How to Land a Job in Big Tech

Tech industry jobs often provide the types of salary and benefits that allow you to build a comfortable life. Some companies go above and beyond. Compensation, benefits, stock buying programs, and the prestige of having their name on your resume make some companies a target for many people. With the large number of applications at these companies, you may wonder if it is even realistic to apply for a position, and if you do, if there is any way to stand out from the crowd.

There is good news. The fact that these companies are well-known enough to garner such respect is a clue of how large they are. That means they are always looking for talent. While the application pool is deep, they have plenty of positions to fill. The jobs are still very competitive, but many people who work there applied, and were hired, with no special connections. The other bit of good news about working for these companies is that their interview process is well-known and predictable. When you go into a job interview for a smaller company, you don’t know what you are facing. The hiring process at large tech companies is well-documented, allowing you to prepare.

Prepare Your Finances

Plan to interview multiple times with a company before receiving an offer. Combine that with the time required to land the first interview and scheduling conflicts with others who participate in the hiring process, and it can take months to secure a position for even the most qualified candidates. Searching for a year or more is not out of the question. Having your finances in order allows you to conduct your job search with less urgency. Instead of being tempted to grab the first job offer from any company that has an offer, you can indulge yourself in pursuing your dream job. Refinancing your student loans by taking out a new loan with a private lender will lower your monthly obligations. A student loan refinance option is available that offers a lower interest rate or longer repayment terms, both of which create some breathing room in your budget. In addition, reducing monthly expenses like cutting the cable cord or cancelling the gym membership can also free up extra cash.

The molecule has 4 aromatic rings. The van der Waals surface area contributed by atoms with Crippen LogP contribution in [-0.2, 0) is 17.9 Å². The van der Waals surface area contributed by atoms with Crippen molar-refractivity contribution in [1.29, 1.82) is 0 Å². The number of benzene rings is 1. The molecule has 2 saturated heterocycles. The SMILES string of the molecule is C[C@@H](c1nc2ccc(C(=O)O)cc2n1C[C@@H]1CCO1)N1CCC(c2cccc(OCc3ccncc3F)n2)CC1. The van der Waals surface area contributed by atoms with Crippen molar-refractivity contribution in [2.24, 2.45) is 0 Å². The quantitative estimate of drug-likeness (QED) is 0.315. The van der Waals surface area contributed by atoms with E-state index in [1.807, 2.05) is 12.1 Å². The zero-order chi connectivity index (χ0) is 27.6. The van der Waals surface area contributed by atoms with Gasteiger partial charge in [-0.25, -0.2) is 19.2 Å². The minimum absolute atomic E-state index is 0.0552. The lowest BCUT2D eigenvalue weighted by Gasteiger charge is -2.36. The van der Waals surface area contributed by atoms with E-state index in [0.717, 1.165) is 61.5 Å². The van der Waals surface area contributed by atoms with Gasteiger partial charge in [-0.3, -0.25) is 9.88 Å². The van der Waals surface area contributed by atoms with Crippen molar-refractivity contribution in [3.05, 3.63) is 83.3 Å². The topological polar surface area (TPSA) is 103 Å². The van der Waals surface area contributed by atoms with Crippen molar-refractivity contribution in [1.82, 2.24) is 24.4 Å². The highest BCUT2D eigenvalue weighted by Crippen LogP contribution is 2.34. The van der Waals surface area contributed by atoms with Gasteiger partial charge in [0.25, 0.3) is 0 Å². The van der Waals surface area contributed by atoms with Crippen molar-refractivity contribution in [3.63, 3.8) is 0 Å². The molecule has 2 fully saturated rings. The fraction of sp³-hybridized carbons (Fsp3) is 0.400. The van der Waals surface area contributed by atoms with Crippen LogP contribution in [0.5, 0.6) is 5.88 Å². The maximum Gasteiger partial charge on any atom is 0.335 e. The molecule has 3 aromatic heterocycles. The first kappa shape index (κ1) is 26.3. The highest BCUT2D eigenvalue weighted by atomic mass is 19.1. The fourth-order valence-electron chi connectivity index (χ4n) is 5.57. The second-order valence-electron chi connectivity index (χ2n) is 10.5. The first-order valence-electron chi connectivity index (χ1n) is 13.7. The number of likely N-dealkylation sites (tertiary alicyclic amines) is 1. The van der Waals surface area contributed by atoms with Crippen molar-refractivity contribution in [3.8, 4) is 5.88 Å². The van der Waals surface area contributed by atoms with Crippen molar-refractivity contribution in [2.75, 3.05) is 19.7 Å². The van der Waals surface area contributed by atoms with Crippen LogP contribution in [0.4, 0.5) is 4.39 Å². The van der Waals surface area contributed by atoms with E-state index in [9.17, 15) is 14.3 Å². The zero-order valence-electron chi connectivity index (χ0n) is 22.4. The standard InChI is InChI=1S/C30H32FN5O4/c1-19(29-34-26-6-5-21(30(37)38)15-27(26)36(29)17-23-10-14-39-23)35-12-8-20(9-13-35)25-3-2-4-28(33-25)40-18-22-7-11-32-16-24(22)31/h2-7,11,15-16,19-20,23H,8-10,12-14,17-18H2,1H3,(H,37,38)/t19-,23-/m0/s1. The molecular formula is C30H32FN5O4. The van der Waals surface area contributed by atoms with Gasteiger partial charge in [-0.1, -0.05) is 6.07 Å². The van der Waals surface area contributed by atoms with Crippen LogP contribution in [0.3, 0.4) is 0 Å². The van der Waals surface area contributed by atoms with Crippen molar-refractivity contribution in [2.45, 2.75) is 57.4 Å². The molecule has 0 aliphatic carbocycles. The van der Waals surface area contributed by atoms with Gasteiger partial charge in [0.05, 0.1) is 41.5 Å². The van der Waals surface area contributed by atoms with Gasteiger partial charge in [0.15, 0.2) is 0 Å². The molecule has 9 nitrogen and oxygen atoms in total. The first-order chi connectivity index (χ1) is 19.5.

Look for a Mentor

Your college career center is often a good place to make connections. Ask to meet up or even if it is okay to ask a few questions over email. Find out what they did to land their entry-level job and how they progressed to their current role. In addition to mentorship, building a relationship with someone who is employed in big tech opens the door for a referral. You don’t want to be disingenuous when making the connection, but it is common for current employees to receive referral bonuses for successful hires. If your mentor thinks you may be a strong candidate, they will probably be happy to provide the referral.

Practice Interviewing

Interviewing will make or break your ability to land a job in big tech. You can expect a technical interview, where you will show your coding proficiency. This can take place online, through a third-party coding website, or written out, by hand. Regardless of the format, take your time and talk out your solution as you work. Working in silence doesn’t give the interviewer insight into your thought process. Talking out your programming choices as you work demonstrates that you can think like a programmer, even if the answer you come up with is not the recommended option.


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